Photos Show Historic Flooding In 1962 After Construction Of Gavins Point

NEBRASKA CITY – The family of Robert Aksamit, a former Nebraska City grain dealer who provided grain prices for years with Bartlett Grain, provided US Army Corps of Engineer photographs of flooding and construction of the Gavins Point.

Gavins Point is the farthest downstream of the corps’ main stem dams, including Fort Peck, Garrison, Oahe, Big Bend and Fort Randall.

At a recent corps meeting in Nebraska City is was described as a structure used to regulate water flows, rather than storage of large amounts of water.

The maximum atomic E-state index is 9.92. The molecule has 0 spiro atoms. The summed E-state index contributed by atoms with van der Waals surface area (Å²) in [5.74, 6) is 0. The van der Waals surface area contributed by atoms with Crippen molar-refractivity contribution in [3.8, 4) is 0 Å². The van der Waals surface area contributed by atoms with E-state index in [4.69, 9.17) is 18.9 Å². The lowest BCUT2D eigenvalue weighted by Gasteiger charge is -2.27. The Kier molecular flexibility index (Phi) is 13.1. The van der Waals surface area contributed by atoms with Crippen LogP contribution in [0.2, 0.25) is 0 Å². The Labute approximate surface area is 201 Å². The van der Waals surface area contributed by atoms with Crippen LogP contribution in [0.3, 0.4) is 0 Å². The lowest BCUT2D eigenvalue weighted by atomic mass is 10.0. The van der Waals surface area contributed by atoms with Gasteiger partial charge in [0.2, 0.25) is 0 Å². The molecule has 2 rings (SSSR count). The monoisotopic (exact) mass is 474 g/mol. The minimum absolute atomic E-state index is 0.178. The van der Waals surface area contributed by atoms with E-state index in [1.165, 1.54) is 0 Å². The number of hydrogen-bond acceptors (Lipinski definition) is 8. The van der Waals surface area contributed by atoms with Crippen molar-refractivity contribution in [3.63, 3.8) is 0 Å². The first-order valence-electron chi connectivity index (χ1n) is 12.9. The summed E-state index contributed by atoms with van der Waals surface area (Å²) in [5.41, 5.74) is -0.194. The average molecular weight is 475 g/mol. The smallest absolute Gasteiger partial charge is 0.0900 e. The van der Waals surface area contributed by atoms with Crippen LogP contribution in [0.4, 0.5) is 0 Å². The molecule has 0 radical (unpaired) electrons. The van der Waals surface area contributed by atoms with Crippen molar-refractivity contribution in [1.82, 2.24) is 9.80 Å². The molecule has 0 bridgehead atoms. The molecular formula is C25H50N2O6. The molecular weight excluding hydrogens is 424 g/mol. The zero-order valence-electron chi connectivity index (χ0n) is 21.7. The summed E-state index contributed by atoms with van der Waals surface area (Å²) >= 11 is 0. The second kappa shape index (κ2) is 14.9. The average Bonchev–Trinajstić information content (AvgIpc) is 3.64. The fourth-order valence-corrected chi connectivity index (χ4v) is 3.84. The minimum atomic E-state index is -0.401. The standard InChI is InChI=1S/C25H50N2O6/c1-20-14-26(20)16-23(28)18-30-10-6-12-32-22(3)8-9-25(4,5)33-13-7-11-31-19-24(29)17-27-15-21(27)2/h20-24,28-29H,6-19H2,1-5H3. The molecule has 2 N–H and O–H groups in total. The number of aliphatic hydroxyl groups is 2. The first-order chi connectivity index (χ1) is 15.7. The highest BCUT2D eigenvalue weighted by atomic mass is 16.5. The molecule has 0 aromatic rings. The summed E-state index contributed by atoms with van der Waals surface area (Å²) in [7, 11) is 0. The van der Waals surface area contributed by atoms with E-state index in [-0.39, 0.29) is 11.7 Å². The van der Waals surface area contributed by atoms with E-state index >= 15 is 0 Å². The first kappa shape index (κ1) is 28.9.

A photo shows construction on May 16, 1955.

It shows the spillway gate structure in place. Workers are erecting a service bridge on top of the spillway.

A huge, reinforced concrete structure, the Gavins Point spillway was said to have a discharge capacity of 571,000 cubic feet per second, a paved length of 526 feet and is 664 feet long at its crest.

“Working as a safety valve, this structure will prevent floods from overtopping the embankment.”

Fourteen tainter gates, each 40 feet wide and 30 feet high, will control the flows.

Operating at its capacity, the big concrete chute is capable of discharging more than 250 million gallons of water per minutes.

The photos also include flooding on the Elkhorn River, taken March 28, 1962. A photo taken on Highway 275 near Scriber shows damage to the highway by a Elkhorn River flood.

Highway 275 northwest of Scriber
Elkhorn River at Q Street bridge near Omaha

 

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